Indigenous Law in Language: Introduction

Rocky shoreline in BC

The United Nations Declaration on the Rights of Indigenous Peoples (the “UN Declaration”) recognizes that Indigenous peoples have the right to self-determination and to revitalize, use, develop, and transmit to future generations their history, language, and culture, among other important rights.

Language is intertwined with law and is a crucial way Indigenous peoples express their laws. Indigenous languages embody an understanding of human relationships with the natural world and among all beings – including supernatural and spiritual beings – through time and space. These understandings are foundational to distinct Indigenous legal orders and the specificity of Indigenous peoples’ connection to their particular territories, and thus their inherent title and jurisdiction.

Indigenous languages offer rich meaning and provide descriptors, shape narrative, and embody legal principles within their words. This richness is essential as we discuss land and water relationships, rights and responsibilities, and all that goes along with them. 

In their work on Indigenizing biodiversity conservation, M’s-it No’kmaq writes that “re-imagining biodiversity conservation must simultaneously respect and promote the inherent rights of Indigenous Peoples. This entails centring and privileging Indigenous worldviews and ways of knowing.” Honouring the law and knowledge embedded in, and expressed through, Indigenous languages is foundational to doing so.

The BC government has recently committed to making a paradigm shift – after 150 years of prioritizing resource extraction – to now: 

Declare conservation of ecosystem health and biodiversity …as an overarching priority and enact legislation that legally establishes this priority for all sectors.

Further, the Declaration on the Rights of Indigenous Peoples Act requires BC to, in consultation and cooperation with Indigenous Peoples, take all measures necessary to ensure the laws of BC are consistent with the UN Declaration. These important commitments have the potential to catalyze law reform in BC to maintain and restore thriving ecosystem relationships.

Ethically fulfilling this potential, however, will require that the laws and languages of inherent title holders are held on at least equal footing with western scientific and legal understandings of biodiversity and ecosystem health in the co-development of a new law and its implementation. Indeed, prioritizing ecosystem health, i.e., maintaining and restoring ecosystem conditions and processes that allow all beings to thrive, cannot be separated from an understanding of the Indigenous laws and stewardship practices that created and maintained these conditions over millennia. 

Indigenous languages provide a unique pathway to deeper understanding of ecosystem relationships, rights and responsibilities within particular Indigenous legal orders and in particular Indigenous territories that cannot be achieved through the sole use of western terminology. Rather than a top-down, one-size-fits-all approach, the specificity and diversity of Indigenous legal orders points toward new provincial legislation that expands the Province’s legal toolbox to align with Indigenous law and governance of conservation initiatives in their particular territories, while enshrining a shared legal imperative to maintain and restore thriving ecosystem relationships and uphold "natural law."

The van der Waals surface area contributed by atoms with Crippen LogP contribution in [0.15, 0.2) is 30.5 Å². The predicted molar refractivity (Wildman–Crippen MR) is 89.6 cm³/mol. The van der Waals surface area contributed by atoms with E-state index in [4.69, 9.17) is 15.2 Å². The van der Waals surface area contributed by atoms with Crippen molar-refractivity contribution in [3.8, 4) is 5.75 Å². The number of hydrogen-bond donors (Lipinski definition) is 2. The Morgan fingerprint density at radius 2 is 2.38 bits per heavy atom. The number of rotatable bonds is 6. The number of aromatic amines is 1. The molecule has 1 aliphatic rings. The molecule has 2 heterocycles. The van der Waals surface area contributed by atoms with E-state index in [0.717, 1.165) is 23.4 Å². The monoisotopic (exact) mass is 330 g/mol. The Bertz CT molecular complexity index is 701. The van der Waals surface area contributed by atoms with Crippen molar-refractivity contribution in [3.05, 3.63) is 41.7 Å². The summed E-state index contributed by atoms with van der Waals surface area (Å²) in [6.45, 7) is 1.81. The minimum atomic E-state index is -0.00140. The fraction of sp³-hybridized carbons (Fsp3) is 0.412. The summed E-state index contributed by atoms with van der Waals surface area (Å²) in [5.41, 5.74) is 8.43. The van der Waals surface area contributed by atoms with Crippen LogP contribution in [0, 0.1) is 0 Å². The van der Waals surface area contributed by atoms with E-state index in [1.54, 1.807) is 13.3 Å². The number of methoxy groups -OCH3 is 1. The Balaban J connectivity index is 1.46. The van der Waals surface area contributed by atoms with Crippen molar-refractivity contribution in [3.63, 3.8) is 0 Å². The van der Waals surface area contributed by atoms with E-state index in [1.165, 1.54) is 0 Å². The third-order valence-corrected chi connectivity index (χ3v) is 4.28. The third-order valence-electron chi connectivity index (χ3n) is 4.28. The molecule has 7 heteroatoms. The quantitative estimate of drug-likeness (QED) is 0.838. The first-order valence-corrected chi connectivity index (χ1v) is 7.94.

Further, it points towards the importance of direct involvement of knowledge holders and language speakers in the decision-making process. As Trish Rosborough, chuutsqa Layla Rorick and Suzanne Urbanczyk write in their paper on revitalizing Indigenous languages:

Indigenous Elders and first language speakers offer important knowledge about the worldview expressed through their languages and thus are important collaborators...

As we have written previously, embodied in current Crown legal frameworks is a worldview that sees humans as separate from the environment, the web of life as an agglomeration of resources to be extracted, and environmental protection measures as a "constraint" on the rights of resource companies. The result has been a disregard for inherent Indigenous title and governance as well as a biodiversity crisis increasingly evident on the ground, for example in the steep decline of species such as salmon and caribou. Both Indigenous and Western science has too often been ignored in economically-driven decision-making enabled by colonial laws. 

For our upcoming series of blogs, we engaged in several interviews with Indigenous language speakers, as well as with Western-trained scientists to explore words and concepts related to biodiversity and ecosystem health, to shine a light on the richness and importance of language in this work. The goal is to contribute to an ethical space where genuine dialogue can occur and Indigenous law and linguistic terms take their rightful place.

We begin this series by talking to Simalgyax language speaker and Hereditary Chief, Simogyet Watakhayetsxw, Deborah Good from Gitanyow. The series also includes interviews with nsyilcxn language speaker Rob Edwards from Lower Similkameen, ethno-ecologist Jonaki Bhattacharyya, and Rachel Holt, a conservation biologist. 

As we learn how each of the Indigenous languages expresses ideas of biodiversity and ecosystem health, we also look to synergies and tensions with scientific understandings, and how both can inform ongoing work toward a new law for thriving ecosystem relationships. 

Top photo: Kevin via Unsplash

Indigenous Law in Language Series

Whitney Lafreniere-Vicente, Staff Lawyer
Jessica Clogg, Executive Director & Senior Counsel